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All five members of the Lambert family get their due, as everybody's lives swirl out of control. Paterfamilias Alfred is slipping into dementia, even as one of his inventions inspires a pharmaceutical giant to revolutionize treatment of his disease. His stubborn wife, Enid, specializes in denial; so do their kids, each in an idiosyncratic way. Their hepcat son, Chip, lost a college sinecure by seducing a student, and his new career as a screenwriter is in peril. Chip's sister, Denise, is a chic chef perpetually in hot water, romantically speaking; banker brother Gary wonders if his stifling marriage is driving him nuts. We inhabit these troubled minds in turn, sinking into sorrow punctuated by laughter, reveling in Franzen's satirical eye:
Gary in recent years had observed, with plate tectonically cumulative anxiety, that population was continuing to flow out of the Midwest and toward the cooler coasts.... Gary wished that all further migration [could] be banned and all Midwesterners encouraged to revert to eating pasty foods and wearing dowdy clothes and playing board games, in order that a strategic national reserve of cluelessness might be maintained, a wilderness of taste which would enable people of privilege, like himself, to feel extremely civilized in perpetuity.Franzen is funny and on the money. This book puts him on the literary map. --Tim Appelo
Copyright 2001 Cahners Business Information, Inc.
Because he does little else, I found it hard to care about the book, the characters or the author's point of view.
Reading this book was like going to see a bad movie, but you can't get up to leave; you just keep telling yourself "It's going to get better!"!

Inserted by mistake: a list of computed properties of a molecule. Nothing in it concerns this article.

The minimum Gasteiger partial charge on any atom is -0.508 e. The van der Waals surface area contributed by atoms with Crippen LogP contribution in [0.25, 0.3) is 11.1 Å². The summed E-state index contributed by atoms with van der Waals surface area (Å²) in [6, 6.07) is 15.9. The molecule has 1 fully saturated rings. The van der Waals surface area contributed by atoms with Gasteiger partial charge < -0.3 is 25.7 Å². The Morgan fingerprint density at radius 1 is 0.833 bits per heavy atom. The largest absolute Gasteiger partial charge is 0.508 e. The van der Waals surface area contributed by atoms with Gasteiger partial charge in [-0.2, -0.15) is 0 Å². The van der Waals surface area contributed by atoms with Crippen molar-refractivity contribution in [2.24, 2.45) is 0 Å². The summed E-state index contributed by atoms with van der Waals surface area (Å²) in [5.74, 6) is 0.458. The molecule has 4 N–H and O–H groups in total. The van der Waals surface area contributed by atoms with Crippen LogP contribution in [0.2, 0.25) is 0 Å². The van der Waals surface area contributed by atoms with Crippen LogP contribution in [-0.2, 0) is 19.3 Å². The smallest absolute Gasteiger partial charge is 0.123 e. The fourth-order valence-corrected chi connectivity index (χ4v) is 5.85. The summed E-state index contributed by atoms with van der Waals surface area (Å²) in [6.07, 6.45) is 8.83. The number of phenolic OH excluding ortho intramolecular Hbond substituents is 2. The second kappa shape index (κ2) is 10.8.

After reading the NY Times Book Review and seeing an interview on television with the author, I couldn't wait to buy this book.
This is a brilliant novel about the end of life of the parents and the intricate details of how this develops and ends around a final Christmas get-together. Read morePublished 3 days ago by Jim Stallings
This book isn't about a contrived fairy tale. It doesn't exhibit the author's dreams, or provide moral coherence to an exaggerated fiction. Read morePublished 12 days ago by Benji
What an incredible and powerful book. Though it dances on thin ice a couple of times, Franzen always manages to win me back. Read morePublished 28 days ago by Lali Kagan
It's a skilled author who can write a book that is simultaneously hilarious and heartbreaking. Meet each wonderful, flawed member of an average yet unforgettable family with deep... Read morePublished 29 days ago by Jane
If I wanted to spend this much time with clueless and emotionally stunted people behaving awfully, I'd hang out in Congress for a few days. Read morePublished 1 month ago by A. Meade
Not terrible, but also not the least bit interesting. Truthfully, I don't remember a thing about it, except for some vague memory about a professor (somebody's brother? Read morePublished 1 month ago by MountainView